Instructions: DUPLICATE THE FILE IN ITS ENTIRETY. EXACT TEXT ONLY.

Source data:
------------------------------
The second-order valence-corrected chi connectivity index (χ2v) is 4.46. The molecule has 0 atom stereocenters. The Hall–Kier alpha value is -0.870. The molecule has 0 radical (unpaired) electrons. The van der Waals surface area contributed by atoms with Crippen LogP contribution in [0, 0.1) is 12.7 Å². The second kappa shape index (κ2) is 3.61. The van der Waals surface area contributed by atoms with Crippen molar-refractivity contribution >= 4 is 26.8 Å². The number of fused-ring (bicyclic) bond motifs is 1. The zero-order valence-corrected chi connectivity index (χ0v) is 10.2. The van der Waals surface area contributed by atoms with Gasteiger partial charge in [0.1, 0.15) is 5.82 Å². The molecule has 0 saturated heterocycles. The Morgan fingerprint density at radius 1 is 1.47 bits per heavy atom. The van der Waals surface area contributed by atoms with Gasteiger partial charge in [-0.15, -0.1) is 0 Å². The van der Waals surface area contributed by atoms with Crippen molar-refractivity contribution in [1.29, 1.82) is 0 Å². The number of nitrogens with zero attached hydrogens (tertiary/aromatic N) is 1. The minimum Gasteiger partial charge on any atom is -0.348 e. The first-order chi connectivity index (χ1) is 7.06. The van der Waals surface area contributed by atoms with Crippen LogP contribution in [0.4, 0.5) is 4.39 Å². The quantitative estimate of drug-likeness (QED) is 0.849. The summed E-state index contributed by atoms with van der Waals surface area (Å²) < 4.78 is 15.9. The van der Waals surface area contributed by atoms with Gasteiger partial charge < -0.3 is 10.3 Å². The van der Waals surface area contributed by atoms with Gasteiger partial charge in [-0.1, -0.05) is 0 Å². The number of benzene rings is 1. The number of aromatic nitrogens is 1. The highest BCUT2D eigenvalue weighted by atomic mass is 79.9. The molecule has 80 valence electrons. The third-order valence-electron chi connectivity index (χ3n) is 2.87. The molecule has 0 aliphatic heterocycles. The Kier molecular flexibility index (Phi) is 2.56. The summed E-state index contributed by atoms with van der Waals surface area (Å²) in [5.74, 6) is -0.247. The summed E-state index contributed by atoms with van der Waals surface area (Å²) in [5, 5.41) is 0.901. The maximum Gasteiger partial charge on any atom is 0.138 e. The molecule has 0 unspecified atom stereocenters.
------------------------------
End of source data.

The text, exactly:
The second-order valence-corrected chi connectivity index (χ2v) is 4.46. The molecule has 0 atom stereocenters. The Hall–Kier alpha value is -0.870. The molecule has 0 radical (unpaired) electrons. The van der Waals surface area contributed by atoms with Crippen LogP contribution in [0, 0.1) is 12.7 Å². The second kappa shape index (κ2) is 3.61. The van der Waals surface area contributed by atoms with Crippen molar-refractivity contribution >= 4 is 26.8 Å². The number of fused-ring (bicyclic) bond motifs is 1. The zero-order valence-corrected chi connectivity index (χ0v) is 10.2. The van der Waals surface area contributed by atoms with Gasteiger partial charge in [0.1, 0.15) is 5.82 Å². The molecule has 0 saturated heterocycles. The Morgan fingerprint density at radius 1 is 1.47 bits per heavy atom. The van der Waals surface area contributed by atoms with Gasteiger partial charge in [-0.15, -0.1) is 0 Å². The van der Waals surface area contributed by atoms with Crippen molar-refractivity contribution in [1.29, 1.82) is 0 Å². The number of nitrogens with zero attached hydrogens (tertiary/aromatic N) is 1. The minimum Gasteiger partial charge on any atom is -0.348 e. The first-order chi connectivity index (χ1) is 7.06. The van der Waals surface area contributed by atoms with Crippen LogP contribution in [0.4, 0.5) is 4.39 Å². The quantitative estimate of drug-likeness (QED) is 0.849. The summed E-state index contributed by atoms with van der Waals surface area (Å²) < 4.78 is 15.9. The van der Waals surface area contributed by atoms with Gasteiger partial charge < -0.3 is 10.3 Å². The van der Waals surface area contributed by atoms with Gasteiger partial charge in [-0.1, -0.05) is 0 Å². The number of benzene rings is 1. The number of aromatic nitrogens is 1. The highest BCUT2D eigenvalue weighted by atomic mass is 79.9. The molecule has 80 valence electrons. The third-order valence-electron chi connectivity index (χ3n) is 2.87. The molecule has 0 aliphatic heterocycles. The Kier molecular flexibility index (Phi) is 2.56. The summed E-state index contributed by atoms with van der Waals surface area (Å²) in [5.74, 6) is -0.247. The summed E-state index contributed by atoms with van der Waals surface area (Å²) in [5, 5.41) is 0.901. The maximum Gasteiger partial charge on any atom is 0.138 e. The molecule has 0 unspecified atom stereocenters.